Nicholas plays wooden flutes, piano accordion, and piano. Originally from Ottawa, Nicholas studied world music, composition, and improvisation at York University in Toronto. Since then, his passion for the musical traditions of Québec, Scandinavia, Scotland, and Ireland have led him to perform, play for dances, and teach across North America and the UK as a memeber of the groups Genticorum, Crowfoot, and with fiddler Laura Risk. His appreciation for musical traditions is accompanied by a tendancy towards innovation, creation and musical exploration, and he has earned a reputation as a prolific composer and arranger. Nicholas has had the chance to study with such diverse flute players as Loretto Reid, Jonas Simonson, and Pt. Hariprasad Chaurasia. He now lives and teaches in Waterville, in the Eastern Townships of Québec.
Canadian-American Alex Kehler plays fiddle, violin, nyckelharpa, and cittern. Growing up in Nova Scotia, he now lives in the Eastern Townships of Quebec and enjoys a busy career somewhere between the folk and classical worlds. He is best known for his work as a versatile crossover specialist with La Nef and Skye Consort and more recently, Suzie LeBlanc. Alex studied baroque violin with Chantal Rémillard in the late 1990s at McGill University, and has played with groups such as Toronto’s Aradia Ensemble and Montreal’s Studio de musique ancienne under the late Christopher Jackson. He is also a mainstay of the Québecois and New England traditional music scène, touring with bands Kehler-Williams Duo, Soulwood, Les Siffleurs de nuits, and Jeremiah McLane & Timmothy Cummings. Since 2011 he has been pursuing his passion for Scandinavian music, playing nyckleharpa and studing with renowned Swedish teachers, Torbjörn Näsböm, Magnus Holmstöm and David Eriksson.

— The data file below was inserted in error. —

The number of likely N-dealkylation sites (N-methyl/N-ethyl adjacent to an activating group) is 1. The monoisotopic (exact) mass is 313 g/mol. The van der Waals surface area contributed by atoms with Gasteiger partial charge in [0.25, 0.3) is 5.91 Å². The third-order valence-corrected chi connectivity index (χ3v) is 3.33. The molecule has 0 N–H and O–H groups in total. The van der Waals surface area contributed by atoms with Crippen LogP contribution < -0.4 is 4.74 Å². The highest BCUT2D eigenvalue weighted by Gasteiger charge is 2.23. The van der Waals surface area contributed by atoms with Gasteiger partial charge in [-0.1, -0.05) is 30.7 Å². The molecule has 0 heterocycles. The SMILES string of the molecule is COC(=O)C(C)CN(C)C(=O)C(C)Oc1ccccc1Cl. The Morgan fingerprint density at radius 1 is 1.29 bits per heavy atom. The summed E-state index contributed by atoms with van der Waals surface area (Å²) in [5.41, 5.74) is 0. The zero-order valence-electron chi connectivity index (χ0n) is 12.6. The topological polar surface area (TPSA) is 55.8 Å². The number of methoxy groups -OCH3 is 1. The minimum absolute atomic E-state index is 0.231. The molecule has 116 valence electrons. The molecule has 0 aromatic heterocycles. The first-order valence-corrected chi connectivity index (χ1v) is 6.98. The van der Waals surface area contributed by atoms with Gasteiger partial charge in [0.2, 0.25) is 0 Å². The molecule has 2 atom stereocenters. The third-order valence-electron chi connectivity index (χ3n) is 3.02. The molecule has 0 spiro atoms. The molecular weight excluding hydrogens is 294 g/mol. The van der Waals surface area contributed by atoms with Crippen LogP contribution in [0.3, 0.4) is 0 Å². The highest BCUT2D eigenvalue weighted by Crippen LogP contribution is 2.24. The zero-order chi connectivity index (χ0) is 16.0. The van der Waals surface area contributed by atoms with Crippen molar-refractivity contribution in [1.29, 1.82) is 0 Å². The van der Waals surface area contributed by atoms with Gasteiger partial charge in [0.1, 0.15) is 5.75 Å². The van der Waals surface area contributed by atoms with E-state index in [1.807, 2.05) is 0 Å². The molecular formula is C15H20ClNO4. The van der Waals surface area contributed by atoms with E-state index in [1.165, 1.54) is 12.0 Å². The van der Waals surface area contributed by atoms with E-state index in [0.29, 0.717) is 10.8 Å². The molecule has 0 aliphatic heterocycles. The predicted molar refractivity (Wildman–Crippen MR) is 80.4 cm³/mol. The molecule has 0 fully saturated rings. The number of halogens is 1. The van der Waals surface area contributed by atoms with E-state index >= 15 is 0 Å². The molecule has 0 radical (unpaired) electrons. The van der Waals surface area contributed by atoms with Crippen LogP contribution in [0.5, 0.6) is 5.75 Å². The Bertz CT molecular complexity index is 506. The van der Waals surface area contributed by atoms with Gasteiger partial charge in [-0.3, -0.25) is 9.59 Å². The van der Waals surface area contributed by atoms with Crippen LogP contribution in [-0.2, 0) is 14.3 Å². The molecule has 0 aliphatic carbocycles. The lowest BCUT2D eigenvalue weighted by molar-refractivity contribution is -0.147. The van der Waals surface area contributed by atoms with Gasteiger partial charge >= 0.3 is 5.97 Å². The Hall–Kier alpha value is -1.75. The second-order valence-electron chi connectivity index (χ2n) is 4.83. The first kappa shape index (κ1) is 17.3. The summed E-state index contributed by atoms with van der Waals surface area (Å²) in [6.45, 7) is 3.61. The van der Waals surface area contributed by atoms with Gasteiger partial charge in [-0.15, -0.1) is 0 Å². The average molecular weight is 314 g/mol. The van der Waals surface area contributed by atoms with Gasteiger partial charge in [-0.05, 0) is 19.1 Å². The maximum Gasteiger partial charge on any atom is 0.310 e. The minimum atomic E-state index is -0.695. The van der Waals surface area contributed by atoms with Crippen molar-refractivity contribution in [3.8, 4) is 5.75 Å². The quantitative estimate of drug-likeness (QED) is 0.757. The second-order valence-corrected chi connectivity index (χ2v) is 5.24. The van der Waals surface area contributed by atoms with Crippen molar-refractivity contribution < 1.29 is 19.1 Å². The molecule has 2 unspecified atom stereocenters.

Alex Kehler and Nicholas Williams share a passion for Scandinavian musical traditions, an impulse to explore new acoustic textures and sonorities, and a tendency of accumulating excessive numbers of instruments. Equally at home playing music music for a hall of dancers, for an intimate audience, or on a large concert stage, they are always happy to share their knowledge, and to invite listeners to come with them on an engaging musical ride.